Congo-Kinshasa: Security Sector Reform is Failing, Says French Think-Tank
5 October 2008
Posted to the web 5 October 2008
The reform of the DRCs security sector involving the UN, the EU, the US, South Africa, Angola and many other players is failing to meet its objectives, according to a new report from the Paris-based Institut français des relations internationales (IFRI).
So far the reform has not produced any substantial improvement in buttressing the rule of law, financial control, the fight against corruption, the independence of the judiciary or in restructuring. The main problem is the DR Congo governments lack of political will. Foreign assistance can provide the means but cannot generate or even buy the will to undertake reforms, the French think-tank concludes.
The reform, which is led by the UN and the European Union, was set up in 2005 around a "governance compact" that envisages the integration of the military, the demobilisation of militias, the reform of the chain of payment in the army, the restoration of discipline, the democratic control of the police and on the army, and the independence of the judiciary.
But reforms have come at an extremely slow pace. Legislation for the reform of the police has not yet been debated by parliament and the authorities remain reluctant to change the status of the police from a military to a civilian one.
The commanders of the army have been extremely upset by the decision to bypass their chain of command for the payment of the troops and to create an alternative over which they have no control. Their vested interest in creating obstacles to the reform was apparent; in March 2006 the former Congolese Vice-President, Jean-Pierre Bemba, revealed that every month the army chief of staff was embezzling CFr500 million, about US$5m.
Overall the commanders have different visions for the new army, according to the author of the report, Sébastien Melmot. Some are in favour of an army involved in nation building while others simply want a professional army. Defence Minister Tchikez Diemu decided to support the first option, which required the military to perform additional duties in the areas of agricultural production and construction of public infrastructure.
In addition, says the report, there is little dialogue between the donors and the Congolese authorities. Instead of giving priority to the reconstruction and reform of the security services they preferred direct military operations, such as the attack on Bemba's militia in March 2007 and the September to December 2007 offensive against the renegade general Laurent Nkunda in North Kivu, which ended with their complete defeat.
IFRI's report also notes that the reform of the security sector is partial. Important security services such as civilian and military intelligence or the border police are not involved. Likewise, despite starving prisoners on a routine basis in the DRC's jails, the penitentiary system is also left out of the reform.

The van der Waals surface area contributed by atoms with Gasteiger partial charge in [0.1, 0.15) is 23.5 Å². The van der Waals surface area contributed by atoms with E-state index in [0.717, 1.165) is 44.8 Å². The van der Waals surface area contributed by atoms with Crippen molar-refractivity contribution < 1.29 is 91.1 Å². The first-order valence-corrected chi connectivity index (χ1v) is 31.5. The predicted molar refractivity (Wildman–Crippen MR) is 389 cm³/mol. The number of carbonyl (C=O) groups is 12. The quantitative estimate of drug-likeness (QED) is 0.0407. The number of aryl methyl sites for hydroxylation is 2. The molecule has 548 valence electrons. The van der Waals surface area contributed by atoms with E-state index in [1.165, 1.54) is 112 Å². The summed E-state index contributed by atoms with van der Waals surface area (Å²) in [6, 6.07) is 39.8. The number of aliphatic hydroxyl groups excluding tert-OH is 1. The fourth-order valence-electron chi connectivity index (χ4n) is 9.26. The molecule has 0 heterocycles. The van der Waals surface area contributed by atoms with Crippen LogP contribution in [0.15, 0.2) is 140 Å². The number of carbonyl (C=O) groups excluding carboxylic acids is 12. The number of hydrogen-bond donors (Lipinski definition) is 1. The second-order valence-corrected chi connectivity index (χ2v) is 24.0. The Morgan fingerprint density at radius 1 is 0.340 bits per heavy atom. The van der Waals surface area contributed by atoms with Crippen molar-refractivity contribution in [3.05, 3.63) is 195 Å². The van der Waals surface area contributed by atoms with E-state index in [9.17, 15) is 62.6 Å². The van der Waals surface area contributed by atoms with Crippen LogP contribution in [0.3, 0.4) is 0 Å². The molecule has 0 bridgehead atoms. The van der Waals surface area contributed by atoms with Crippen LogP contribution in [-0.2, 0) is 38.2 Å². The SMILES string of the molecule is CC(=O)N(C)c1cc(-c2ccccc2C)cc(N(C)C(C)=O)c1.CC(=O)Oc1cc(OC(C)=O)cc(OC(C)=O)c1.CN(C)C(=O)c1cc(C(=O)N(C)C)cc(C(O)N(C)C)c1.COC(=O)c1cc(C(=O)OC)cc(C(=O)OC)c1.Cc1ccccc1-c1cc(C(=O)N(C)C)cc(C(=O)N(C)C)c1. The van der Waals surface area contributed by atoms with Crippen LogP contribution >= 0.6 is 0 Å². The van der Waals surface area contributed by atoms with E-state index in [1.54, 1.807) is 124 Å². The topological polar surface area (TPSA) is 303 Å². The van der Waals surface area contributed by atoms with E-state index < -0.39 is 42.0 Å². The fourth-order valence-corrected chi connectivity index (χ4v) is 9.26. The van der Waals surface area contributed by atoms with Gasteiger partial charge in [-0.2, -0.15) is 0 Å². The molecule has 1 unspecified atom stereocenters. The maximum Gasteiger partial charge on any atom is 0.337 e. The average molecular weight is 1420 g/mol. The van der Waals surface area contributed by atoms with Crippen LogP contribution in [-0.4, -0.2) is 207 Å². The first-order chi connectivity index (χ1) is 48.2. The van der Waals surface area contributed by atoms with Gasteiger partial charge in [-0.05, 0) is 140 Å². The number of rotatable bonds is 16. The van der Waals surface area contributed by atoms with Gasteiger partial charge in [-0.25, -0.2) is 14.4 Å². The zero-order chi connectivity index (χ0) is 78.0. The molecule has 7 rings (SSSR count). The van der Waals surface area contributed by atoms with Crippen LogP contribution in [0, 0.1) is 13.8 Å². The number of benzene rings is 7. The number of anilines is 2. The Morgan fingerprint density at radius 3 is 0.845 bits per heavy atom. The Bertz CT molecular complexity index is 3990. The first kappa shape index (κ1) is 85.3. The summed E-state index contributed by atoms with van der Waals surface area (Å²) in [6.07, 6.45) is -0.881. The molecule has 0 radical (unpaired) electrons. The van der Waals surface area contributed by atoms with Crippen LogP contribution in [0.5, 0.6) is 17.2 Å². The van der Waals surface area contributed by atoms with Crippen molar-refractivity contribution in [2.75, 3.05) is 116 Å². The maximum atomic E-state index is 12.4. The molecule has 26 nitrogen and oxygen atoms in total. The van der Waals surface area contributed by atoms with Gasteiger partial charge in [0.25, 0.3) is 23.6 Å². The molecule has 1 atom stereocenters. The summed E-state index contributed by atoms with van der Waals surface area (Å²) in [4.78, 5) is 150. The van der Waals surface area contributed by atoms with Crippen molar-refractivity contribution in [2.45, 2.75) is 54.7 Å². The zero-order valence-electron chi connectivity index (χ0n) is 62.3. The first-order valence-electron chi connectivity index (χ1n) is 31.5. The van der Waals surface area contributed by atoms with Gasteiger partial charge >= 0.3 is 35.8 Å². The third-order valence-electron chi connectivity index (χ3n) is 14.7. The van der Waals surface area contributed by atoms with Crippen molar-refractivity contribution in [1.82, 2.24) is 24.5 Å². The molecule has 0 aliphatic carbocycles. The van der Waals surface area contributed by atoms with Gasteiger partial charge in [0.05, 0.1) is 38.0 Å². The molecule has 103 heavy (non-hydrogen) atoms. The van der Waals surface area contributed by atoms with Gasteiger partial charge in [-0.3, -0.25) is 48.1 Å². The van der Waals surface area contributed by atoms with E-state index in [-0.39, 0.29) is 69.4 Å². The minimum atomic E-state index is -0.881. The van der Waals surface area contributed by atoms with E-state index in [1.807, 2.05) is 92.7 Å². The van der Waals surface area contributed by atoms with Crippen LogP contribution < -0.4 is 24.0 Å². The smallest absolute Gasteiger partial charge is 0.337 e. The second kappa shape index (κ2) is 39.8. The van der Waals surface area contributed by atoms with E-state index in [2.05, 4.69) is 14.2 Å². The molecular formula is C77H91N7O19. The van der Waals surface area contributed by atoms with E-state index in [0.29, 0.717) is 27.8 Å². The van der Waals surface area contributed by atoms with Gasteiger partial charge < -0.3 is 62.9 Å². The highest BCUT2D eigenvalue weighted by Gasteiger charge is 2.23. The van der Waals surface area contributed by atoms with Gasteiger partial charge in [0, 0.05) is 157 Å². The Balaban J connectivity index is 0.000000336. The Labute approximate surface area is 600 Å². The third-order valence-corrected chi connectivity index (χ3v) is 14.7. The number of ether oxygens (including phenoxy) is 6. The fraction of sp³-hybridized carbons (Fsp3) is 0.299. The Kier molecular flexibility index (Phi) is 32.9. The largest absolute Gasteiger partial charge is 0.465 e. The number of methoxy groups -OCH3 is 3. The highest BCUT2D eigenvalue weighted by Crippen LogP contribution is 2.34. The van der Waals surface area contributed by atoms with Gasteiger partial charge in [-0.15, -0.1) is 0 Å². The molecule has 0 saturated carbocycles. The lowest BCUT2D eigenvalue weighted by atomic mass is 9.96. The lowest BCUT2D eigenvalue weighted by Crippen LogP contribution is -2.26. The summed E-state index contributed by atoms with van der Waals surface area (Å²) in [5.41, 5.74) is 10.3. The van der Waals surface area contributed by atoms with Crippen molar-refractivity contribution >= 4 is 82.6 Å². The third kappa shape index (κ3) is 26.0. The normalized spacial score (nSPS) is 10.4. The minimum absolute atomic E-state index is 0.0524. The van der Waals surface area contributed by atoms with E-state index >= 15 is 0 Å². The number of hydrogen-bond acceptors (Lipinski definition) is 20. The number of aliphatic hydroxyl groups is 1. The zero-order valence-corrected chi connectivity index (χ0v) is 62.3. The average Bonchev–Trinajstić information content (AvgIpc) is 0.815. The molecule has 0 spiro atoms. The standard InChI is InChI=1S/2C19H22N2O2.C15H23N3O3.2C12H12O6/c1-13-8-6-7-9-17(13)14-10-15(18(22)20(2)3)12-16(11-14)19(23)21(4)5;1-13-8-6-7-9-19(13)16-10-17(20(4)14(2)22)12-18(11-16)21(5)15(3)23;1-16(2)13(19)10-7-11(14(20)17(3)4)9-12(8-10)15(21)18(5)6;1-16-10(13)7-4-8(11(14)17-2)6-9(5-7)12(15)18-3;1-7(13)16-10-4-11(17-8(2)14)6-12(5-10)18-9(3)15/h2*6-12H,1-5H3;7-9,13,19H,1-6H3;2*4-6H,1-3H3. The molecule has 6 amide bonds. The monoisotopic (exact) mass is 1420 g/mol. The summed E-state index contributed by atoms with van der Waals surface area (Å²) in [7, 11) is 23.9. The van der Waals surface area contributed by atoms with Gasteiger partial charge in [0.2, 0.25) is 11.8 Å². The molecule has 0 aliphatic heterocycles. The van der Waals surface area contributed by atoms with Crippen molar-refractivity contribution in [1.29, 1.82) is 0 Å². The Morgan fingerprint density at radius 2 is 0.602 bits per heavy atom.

The report also deplores the lack of cooperation and dialogue between the ministers of justice and defence on the reorganisation of military justice.
But the report is also critical of the donors. According to IFRI, they compete with each other and the question of who takes the lead in international support for the reform has not be solved between the UN and the EU.
As a result, a number of other players take advantage of this situation to try and seek to increase their influence. This list includes Angola, South Africa, China and the US, each engaged in their bilateral cooperation with the DRC outside of any collective framework and with opacity.
This situation is reportedly encouraged by the Congolese government, which since early 2007 has clearly shown it prefers bilateral cooperation in the security sector, including with EU member states such as France or Belgium or with countries like the United Kingdom or the Netherlands, who have developed a triangular cooperation with the DRC and the South African governments in the area.
The long list of criticism includes the lack of a vetting procedure for militias who were involved in human rights violations during the process of integration into a new army. The report also questions the coherence and the relevance of trying to integrate soldiers into an army that anyway has to be downsized.
Beside this, the issue of the cost of the army and of the police reform is completely taboo. The donors are aware that they cannot (or do not want to) mobilize the necessary amounts to carry out the reform, while in February the Congolese authorities came up with unrealistic and extravagant demands at a round table meeting on security sector reform (SSR). They wanted US$1.4 billion for the police reform alone and $160 million for the reform of the justice sector.
The Congolese authorities dissimulation about the exact numbers in the military - somewhere between 120,000 and 175,000 troops - and the real defence budget, has not helped a proper technical debate over the issue.
A particularly invidious issue has been the creation of a new integrated military guard by the head of the police, Gen. John Numbi, which was aimed at finding jobs for soldiers loyal to him while the official line was for unification of the police into one single entity.
Another example of incoherence has been the minister of defences push to create 12 new battalions, while the priority was rather to create a proper military administration.
The report leaves the overwhelming impression that the sector remains a mess - author Melmot describes the Congolese SSR as "a patchwork".
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